In Australia, Corporations Act, 2001 (Cth), herein referred to as CA, is the main legislation which sets out the duties and responsibilities for the directors and officers of the nation, and these are particularly covered under Part 2D.1 of CA (Cassidy, 2006). The reason for putting such duties on the directors is that the business of any company is operated for the shareholders of such company. As a result of these provisions of CA, a breach of the imposed duties and responsibilities result in both civil and criminal liabilities for the director or officer (Latimer, 2012).
The case of ASIC v Healey  FCA 717 relates to the breach of the aforementioned duties for seven directors and the Chief Financial Officer of the company (Walmsley and Puri, 2011). This case continues to be a leading decision for the directors in aspect of what not to do while participating in the daily affairs of the company. The following parts would cover a discussion of what exactly happened in this case, the duties which were breached, the arguments made by the parties and the decision given by the court.
The ASIC initiated civil proceedings in this case in October 2009 against the present and previous non-executive directors, CFO and CEO of different companies, covered under the Centro Retail Group (Retail) and Centro Properties Group (Properties) in the Federal Court of Australia (Australian Institute of Company Directors, 2011). And this group, for the purpose of this discussion, has been referred to as CG. ASIC sought for a declaration against the pertinent directors and the officer for violating their duties based on the CA, which were owed for the reasons of being a part of CG, related to the sanction of the financial reports. ‘Properties’ was a staple organization which was formed by Centro Property Trust and Centro Properties Limited. Retail was also a stapled organization, which was formed of Centro Retail Trust and Centro Retail Limited. None of these entities of Centro however were made as a party to the proceedings brought forward by ASIC (Bryans, 2011).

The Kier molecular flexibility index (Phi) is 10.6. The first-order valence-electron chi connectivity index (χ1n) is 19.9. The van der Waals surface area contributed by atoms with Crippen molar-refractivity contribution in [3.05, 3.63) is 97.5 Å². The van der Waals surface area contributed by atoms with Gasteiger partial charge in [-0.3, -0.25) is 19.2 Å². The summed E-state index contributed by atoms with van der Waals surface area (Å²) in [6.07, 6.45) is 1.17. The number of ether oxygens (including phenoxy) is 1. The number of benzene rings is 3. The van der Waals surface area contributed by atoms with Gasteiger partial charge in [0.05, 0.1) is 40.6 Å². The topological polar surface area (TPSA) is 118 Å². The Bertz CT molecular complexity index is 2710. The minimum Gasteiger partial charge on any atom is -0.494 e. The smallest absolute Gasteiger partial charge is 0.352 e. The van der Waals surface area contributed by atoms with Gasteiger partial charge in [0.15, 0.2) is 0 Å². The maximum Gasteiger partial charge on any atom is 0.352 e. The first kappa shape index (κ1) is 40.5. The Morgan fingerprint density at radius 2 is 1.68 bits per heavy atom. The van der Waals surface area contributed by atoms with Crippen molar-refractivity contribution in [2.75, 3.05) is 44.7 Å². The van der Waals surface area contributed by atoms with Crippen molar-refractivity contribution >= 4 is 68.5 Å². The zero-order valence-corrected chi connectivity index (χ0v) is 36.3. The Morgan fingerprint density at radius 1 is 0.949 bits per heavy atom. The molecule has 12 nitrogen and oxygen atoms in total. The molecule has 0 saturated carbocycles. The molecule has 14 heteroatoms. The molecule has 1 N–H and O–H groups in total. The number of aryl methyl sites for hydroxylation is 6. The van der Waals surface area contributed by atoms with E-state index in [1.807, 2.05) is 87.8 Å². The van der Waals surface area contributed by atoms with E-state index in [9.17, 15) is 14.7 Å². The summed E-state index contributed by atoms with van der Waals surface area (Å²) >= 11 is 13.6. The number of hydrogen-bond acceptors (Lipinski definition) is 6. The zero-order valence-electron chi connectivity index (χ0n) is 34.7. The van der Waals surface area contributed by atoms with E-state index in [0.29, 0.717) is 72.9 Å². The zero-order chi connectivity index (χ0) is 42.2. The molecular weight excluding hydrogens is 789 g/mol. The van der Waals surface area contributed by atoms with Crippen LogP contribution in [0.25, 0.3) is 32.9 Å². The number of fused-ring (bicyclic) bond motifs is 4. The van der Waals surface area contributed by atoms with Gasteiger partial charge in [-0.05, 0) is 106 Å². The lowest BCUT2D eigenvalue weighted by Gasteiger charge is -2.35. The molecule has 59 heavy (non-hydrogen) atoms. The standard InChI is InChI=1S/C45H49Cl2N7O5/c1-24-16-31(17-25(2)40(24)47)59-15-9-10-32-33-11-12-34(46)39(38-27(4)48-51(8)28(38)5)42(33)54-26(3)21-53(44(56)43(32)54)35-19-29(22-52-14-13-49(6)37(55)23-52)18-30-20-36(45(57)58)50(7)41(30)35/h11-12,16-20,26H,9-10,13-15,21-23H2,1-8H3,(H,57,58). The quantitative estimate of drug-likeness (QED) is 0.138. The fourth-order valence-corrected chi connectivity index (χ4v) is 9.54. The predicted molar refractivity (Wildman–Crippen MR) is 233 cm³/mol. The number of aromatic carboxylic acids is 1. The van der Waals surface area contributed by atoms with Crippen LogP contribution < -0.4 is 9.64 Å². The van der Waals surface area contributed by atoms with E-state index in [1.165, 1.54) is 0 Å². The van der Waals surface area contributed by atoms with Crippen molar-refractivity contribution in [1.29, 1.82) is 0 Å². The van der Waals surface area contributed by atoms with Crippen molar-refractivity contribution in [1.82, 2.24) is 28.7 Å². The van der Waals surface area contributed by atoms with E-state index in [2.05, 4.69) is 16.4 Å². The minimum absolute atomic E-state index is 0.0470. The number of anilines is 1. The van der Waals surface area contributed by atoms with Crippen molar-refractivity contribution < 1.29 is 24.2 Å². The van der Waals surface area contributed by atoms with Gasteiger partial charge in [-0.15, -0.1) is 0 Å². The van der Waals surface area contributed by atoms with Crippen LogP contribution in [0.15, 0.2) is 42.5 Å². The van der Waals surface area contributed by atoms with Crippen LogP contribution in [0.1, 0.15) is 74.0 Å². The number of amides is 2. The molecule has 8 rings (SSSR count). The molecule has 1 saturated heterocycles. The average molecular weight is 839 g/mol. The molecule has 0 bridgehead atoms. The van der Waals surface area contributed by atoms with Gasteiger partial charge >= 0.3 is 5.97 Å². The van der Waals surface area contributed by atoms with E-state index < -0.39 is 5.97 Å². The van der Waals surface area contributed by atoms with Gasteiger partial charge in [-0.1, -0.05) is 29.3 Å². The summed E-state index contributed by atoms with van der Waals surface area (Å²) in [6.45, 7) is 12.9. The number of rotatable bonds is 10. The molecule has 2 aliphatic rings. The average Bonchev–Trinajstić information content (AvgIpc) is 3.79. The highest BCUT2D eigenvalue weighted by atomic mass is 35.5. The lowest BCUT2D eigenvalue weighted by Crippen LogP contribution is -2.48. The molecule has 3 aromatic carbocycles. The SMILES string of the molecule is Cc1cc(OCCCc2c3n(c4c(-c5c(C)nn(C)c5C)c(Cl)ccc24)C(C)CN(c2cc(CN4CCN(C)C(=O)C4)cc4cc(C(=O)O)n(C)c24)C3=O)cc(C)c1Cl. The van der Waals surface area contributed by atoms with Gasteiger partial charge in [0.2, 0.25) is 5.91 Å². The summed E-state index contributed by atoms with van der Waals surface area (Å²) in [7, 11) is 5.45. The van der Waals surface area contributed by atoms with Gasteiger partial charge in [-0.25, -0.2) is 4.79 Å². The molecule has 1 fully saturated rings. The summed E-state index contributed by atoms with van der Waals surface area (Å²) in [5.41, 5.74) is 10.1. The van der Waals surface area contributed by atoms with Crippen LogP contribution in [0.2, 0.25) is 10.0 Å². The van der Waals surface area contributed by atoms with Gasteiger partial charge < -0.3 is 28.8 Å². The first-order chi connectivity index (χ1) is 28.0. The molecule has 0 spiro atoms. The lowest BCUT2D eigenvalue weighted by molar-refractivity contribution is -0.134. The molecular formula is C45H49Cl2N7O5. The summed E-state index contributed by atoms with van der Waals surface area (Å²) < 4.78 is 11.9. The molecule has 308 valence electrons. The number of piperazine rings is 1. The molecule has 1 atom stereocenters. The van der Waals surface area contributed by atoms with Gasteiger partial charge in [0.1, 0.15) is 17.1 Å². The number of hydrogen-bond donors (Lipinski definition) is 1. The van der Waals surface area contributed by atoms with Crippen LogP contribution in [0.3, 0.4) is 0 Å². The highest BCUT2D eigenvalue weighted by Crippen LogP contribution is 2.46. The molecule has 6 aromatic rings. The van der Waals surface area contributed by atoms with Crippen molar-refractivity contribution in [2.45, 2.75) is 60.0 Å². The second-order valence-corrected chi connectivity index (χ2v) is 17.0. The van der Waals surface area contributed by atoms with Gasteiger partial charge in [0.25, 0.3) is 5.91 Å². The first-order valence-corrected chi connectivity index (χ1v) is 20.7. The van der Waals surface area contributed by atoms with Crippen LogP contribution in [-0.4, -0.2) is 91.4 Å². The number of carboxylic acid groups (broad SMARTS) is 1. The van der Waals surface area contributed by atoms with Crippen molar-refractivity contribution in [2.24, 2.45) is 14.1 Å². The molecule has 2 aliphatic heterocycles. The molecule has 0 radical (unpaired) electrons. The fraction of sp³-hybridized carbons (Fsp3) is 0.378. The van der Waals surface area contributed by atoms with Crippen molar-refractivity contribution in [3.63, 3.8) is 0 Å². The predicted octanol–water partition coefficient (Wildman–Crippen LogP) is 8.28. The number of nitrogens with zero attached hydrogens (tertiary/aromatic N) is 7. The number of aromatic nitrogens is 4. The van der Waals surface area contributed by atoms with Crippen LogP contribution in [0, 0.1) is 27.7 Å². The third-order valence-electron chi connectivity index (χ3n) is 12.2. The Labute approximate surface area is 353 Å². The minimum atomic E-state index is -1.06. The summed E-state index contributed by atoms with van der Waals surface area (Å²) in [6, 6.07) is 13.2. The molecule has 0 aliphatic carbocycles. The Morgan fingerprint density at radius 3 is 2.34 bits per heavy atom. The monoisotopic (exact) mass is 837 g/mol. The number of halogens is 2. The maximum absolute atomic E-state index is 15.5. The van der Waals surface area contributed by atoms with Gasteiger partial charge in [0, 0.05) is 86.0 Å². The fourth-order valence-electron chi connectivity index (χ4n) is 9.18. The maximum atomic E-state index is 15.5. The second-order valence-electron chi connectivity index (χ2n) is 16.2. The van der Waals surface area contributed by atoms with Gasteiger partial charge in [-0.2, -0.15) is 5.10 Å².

The main issue of this case can be stemmed from the contentions raised by the ASIC regarding the possible breach of duties covered under Part 2D.1 of the CA by the defendants of this case.
Under the CA, particularly its section 180(1), the company directors are required to make use of their powers and fulfil their duties in such a manner which shows care being taken, along with being diligent in performing their tasks (Austlii, 2017). For being careful and diligent, the directors and the other officers of the company are required to adopt the standards of a rational individual. Hence, there is a need to fulfil the obligations in such a manner as a reasonable individual would do, in case they held the same responsibilities and the same office as that of the officer or director (WIPO, 2015).